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Finding light in the darkness of COVID-19

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“It doesn’t feel real.” 

I think that’s what I’ve heard the most over these last few weeks. That’s how I’ve been feeling too. It feels surreal how quickly everything can change. Just a couple weeks ago we beat UNC! Again! A week later, if we were lucky, we were moving out of our dorms (I’ll miss you Giles!)—homes in which we were supposed to make memories for another two months.  

I think every day the news gets a little bit worse. The death toll keeps rising. One state after the next has closed down its restaurants and bars. The President, who spent ample time downplaying the threat of COVID-19, changed his tune, urging people to avoid gatherings larger than ten people. We are all expected to stay in our homes until some unspecified, future date. Seniors have had their final semester ripped away from them. All the plans and excitement of the spring have come to a screeching halt for us and students across the country.

So, now what? Hopefully the constant discussion has made it clear to everyone how seriously this must be taken. It has been difficult for me and all of us to deal with this crisis. The modern world has never encountered anything like this before. Never have the lives of my generation been so disrupted. Despite all of this though, we will get through it. These are dark times, and the next month will be one of the darkest, but we don’t have to all succumb to that reality. 

I have seen on Twitter and then Facebook (as it usually goes) that Shakespeare wrote King Lear while quarantined during the black plague. I suppose that’s pretty inspiring, but we don’t need to aspire to write Shakespearean plays. For those of us with spare time and resources, the most important thing we can do is help one another and take the time we need for ourselves. Local businesses are going to suffer immensely; order takeout, buy gift cards online, advertise their delivery menu. Many of our international and low-income classmates have nowhere to go, can’t travel home, or are otherwise unable to return to a safe environment; support the Duke Mutual Aid fund which some amazing students have worked tirelessly to establish. If you were able to get home, see what those in your community need. Check in on your friends and family; loneliness takes a toll on everyone, and we finally can communicate 24/7, and we even have group Facetime. Make sure your loved ones, especially the most vulnerable, know how to stay safe. We will get through this. In each other, we can find some light as we do.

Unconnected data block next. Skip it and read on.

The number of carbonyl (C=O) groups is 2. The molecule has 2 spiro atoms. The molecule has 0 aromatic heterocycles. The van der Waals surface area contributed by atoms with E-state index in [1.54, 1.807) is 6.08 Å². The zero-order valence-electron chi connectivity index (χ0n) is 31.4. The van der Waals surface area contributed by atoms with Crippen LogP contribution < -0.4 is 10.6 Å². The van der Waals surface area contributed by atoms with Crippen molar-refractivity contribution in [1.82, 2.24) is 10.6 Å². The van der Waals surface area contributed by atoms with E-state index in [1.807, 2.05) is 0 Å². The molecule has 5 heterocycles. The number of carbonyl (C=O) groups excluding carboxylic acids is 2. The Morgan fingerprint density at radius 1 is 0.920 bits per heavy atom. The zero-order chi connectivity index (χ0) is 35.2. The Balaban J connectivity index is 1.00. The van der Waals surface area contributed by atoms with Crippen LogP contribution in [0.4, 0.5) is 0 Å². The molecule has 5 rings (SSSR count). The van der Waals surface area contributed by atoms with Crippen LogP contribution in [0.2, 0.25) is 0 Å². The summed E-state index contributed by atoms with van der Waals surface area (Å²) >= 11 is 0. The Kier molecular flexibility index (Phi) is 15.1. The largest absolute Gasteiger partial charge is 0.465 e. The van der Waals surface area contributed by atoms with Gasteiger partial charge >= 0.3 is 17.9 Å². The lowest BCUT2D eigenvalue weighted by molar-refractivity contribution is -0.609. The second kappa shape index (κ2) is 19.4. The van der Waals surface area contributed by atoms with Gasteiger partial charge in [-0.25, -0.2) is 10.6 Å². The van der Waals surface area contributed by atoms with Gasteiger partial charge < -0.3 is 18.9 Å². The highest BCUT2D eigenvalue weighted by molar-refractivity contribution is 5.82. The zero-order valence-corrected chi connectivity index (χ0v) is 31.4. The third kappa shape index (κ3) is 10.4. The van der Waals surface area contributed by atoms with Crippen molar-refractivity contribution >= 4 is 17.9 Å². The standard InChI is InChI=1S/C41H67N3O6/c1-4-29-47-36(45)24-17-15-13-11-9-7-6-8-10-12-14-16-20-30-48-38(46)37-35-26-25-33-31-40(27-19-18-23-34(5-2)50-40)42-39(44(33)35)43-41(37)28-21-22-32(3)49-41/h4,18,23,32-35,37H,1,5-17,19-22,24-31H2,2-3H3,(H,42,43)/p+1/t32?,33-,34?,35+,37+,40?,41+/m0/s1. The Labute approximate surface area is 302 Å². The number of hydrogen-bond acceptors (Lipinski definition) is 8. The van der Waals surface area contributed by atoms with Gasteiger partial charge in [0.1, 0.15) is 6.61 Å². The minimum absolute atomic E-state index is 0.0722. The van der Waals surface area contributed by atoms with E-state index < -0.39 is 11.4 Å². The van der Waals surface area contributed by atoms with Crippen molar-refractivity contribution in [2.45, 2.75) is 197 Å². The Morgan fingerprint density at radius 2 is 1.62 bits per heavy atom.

Our lives won’t be the same after this. Once it is all said and done—and it will be one day soon—we can attempt to rebuild our lives and this world exactly as they were before. Or, we can live differently. We can learn from the ways selfishness exacerbated this crisis and continues to do so as we seek solutions. More importantly, we can learn from the love others have shown, the sacrifices others have made, the struggles we are all going through together. Perhaps this will teach us how badly we truly need one another, both during this crisis and once it is over. Perhaps all of us sharing the exact same threat is truly what makes this feel so surreal. We are so used to fighting each other, after all. And perhaps this can be the start of us all feeling a bit more connected, even as we stay distant. 

Robby Phillips is a Trinity first-year.

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